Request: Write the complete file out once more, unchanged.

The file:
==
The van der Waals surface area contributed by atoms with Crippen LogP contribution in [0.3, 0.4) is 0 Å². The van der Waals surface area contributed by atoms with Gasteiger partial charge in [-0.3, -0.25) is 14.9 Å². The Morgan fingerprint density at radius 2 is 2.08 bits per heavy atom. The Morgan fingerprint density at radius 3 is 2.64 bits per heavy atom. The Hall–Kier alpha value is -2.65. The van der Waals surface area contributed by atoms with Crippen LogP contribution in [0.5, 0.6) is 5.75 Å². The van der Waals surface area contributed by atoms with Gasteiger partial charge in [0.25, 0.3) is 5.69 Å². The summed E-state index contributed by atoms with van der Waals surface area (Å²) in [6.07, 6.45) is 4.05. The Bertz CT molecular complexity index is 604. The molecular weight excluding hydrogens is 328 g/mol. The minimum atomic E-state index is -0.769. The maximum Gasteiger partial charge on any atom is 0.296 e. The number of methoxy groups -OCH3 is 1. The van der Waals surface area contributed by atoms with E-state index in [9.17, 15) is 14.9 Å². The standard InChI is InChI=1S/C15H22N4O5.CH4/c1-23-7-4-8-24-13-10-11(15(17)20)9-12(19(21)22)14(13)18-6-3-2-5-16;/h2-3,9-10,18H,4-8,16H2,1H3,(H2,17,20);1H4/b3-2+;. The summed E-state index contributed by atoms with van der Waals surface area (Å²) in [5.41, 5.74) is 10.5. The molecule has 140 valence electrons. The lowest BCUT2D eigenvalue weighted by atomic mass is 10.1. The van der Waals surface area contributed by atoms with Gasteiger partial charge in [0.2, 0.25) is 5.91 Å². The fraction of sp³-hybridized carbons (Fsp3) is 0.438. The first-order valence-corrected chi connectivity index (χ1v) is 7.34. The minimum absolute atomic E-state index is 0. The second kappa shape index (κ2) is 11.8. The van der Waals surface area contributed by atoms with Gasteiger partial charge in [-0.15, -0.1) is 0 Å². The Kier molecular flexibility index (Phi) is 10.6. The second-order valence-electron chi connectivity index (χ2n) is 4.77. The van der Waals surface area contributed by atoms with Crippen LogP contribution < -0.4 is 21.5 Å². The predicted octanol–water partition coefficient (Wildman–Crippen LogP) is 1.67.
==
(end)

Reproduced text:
The van der Waals surface area contributed by atoms with Crippen LogP contribution in [0.3, 0.4) is 0 Å². The van der Waals surface area contributed by atoms with Gasteiger partial charge in [-0.3, -0.25) is 14.9 Å². The Morgan fingerprint density at radius 2 is 2.08 bits per heavy atom. The Morgan fingerprint density at radius 3 is 2.64 bits per heavy atom. The Hall–Kier alpha value is -2.65. The van der Waals surface area contributed by atoms with Crippen LogP contribution in [0.5, 0.6) is 5.75 Å². The van der Waals surface area contributed by atoms with Gasteiger partial charge in [0.25, 0.3) is 5.69 Å². The summed E-state index contributed by atoms with van der Waals surface area (Å²) in [6.07, 6.45) is 4.05. The Bertz CT molecular complexity index is 604. The molecular weight excluding hydrogens is 328 g/mol. The minimum atomic E-state index is -0.769. The maximum Gasteiger partial charge on any atom is 0.296 e. The number of methoxy groups -OCH3 is 1. The van der Waals surface area contributed by atoms with E-state index in [9.17, 15) is 14.9 Å². The standard InChI is InChI=1S/C15H22N4O5.CH4/c1-23-7-4-8-24-13-10-11(15(17)20)9-12(19(21)22)14(13)18-6-3-2-5-16;/h2-3,9-10,18H,4-8,16H2,1H3,(H2,17,20);1H4/b3-2+;. The summed E-state index contributed by atoms with van der Waals surface area (Å²) in [5.41, 5.74) is 10.5. The molecule has 140 valence electrons. The lowest BCUT2D eigenvalue weighted by atomic mass is 10.1. The van der Waals surface area contributed by atoms with Gasteiger partial charge in [0.2, 0.25) is 5.91 Å². The fraction of sp³-hybridized carbons (Fsp3) is 0.438. The first-order valence-corrected chi connectivity index (χ1v) is 7.34. The minimum absolute atomic E-state index is 0. The second kappa shape index (κ2) is 11.8. The van der Waals surface area contributed by atoms with Gasteiger partial charge in [-0.15, -0.1) is 0 Å². The Kier molecular flexibility index (Phi) is 10.6. The second-order valence-electron chi connectivity index (χ2n) is 4.77. The van der Waals surface area contributed by atoms with Crippen LogP contribution < -0.4 is 21.5 Å². The predicted octanol–water partition coefficient (Wildman–Crippen LogP) is 1.67.